In the movie “The Devil Wears Prada,” Meryl Streep plays a knock-off Anna Wintour (the icy editor of Vogue for the fashion unconscious among you) who manages Runway magazine from a pristine, spacious and, most importantly, window-filled office.
As it turns out, art imitates life.
In the real offices of Vogue‘s parent company, Conde Nast, many senior editors and publishers have offices complete with their own bathrooms and showers, and even lower-level editors have walls and a door. In fact, the only people who work in the trenches are assistants and junior staffers, according to a post on Gothamist.com.
But not for long. According to the article, when Conde Nast moves into One World Trade Center in 2014, more employees will be working in – gasp – cubicles.
For Conde Nast employees, the word itself is sends shivers up their spines.
“I think it will be horribly received in many parts of the building,” one source told the New York Post.
But before the status-oriented denizens of Conde Nast get their designer undies in a twist, they should learn about the pros and cons of life in a cubicle.
(Cafeterias at Conde Nast)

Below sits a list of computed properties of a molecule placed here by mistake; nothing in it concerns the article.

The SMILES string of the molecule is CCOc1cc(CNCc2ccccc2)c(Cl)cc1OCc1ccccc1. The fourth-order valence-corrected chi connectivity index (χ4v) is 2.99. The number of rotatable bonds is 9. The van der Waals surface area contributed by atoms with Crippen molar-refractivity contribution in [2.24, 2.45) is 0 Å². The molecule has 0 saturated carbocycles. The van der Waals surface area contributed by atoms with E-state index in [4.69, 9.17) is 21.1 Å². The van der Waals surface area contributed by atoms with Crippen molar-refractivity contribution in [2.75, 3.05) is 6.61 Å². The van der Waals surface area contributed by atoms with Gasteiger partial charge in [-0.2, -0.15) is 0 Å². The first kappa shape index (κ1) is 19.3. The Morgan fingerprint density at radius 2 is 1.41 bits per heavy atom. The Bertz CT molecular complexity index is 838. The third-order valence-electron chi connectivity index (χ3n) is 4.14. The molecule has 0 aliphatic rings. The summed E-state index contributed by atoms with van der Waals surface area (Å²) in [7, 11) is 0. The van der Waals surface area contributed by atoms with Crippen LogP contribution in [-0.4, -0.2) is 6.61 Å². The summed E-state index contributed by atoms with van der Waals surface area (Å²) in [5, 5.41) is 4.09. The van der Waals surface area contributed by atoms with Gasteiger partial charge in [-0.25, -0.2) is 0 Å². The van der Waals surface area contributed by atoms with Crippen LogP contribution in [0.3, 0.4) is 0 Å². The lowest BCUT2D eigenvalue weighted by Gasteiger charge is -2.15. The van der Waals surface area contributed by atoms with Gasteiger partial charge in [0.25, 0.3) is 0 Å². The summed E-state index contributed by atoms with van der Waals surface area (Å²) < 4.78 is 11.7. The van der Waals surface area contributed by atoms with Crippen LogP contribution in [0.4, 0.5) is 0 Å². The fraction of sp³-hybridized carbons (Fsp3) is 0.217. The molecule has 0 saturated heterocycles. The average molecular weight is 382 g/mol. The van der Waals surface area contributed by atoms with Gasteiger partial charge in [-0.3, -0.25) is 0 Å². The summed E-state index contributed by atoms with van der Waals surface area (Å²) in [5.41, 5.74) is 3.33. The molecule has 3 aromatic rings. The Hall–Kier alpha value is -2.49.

More collaboration: Creativity thrives in places where ideas can be shared openly. Working in a more open office will allow the writers and editors to come up with unique story ideas and creative design without holding formal meetings.
More sun: If there are fewer offices, there’s a greater chance that natural light makes its way to the peons working in the pit. Research has shown that exposure to natural light helps people be more creative. Who doesn’t love a little sunshine?
More learning: When employees are exposed to other people’s jobs, they get a better understanding of the different roles people play in the office. This can make them more valuable, and might even lead them down new career paths.
Better relationships: It’s easy to lock yourself in an office and communicate only via e-mail or phone, but when you’re out in cubicle land, you’re forced to get to know your neighbors. Fostering good relationships in the office can lead to fewer turnovers and better morale.
Less privacy: One Conde Nast employee told the New York Post that while an open office might suit the needs of a regular newsroom, the type of writing they do is more about style and requires quiet. In an open office, employees will have to get used to listening to and seeing their co-workers all day long. Which means they’ll have to kiss their peace and quiet goodbye.
Less criticism: When everyone is out in the open, it might be harder for people to offer honest feedback on ideas. Being able to meet with a supervisor in a closed-door office offers a chance for employees to air out their feelings in a secure and safe setting.
More germs: During cold and flu season, offices can offer a little more protection from all that sneezing and coughing. In an open office airborne viruses can flourish.
Less productivity: While open office spaces might foster better communication and relationships, it also might lead to more idle chatter and distractions. Offices with doors allow people to shut out the din and focus on their work.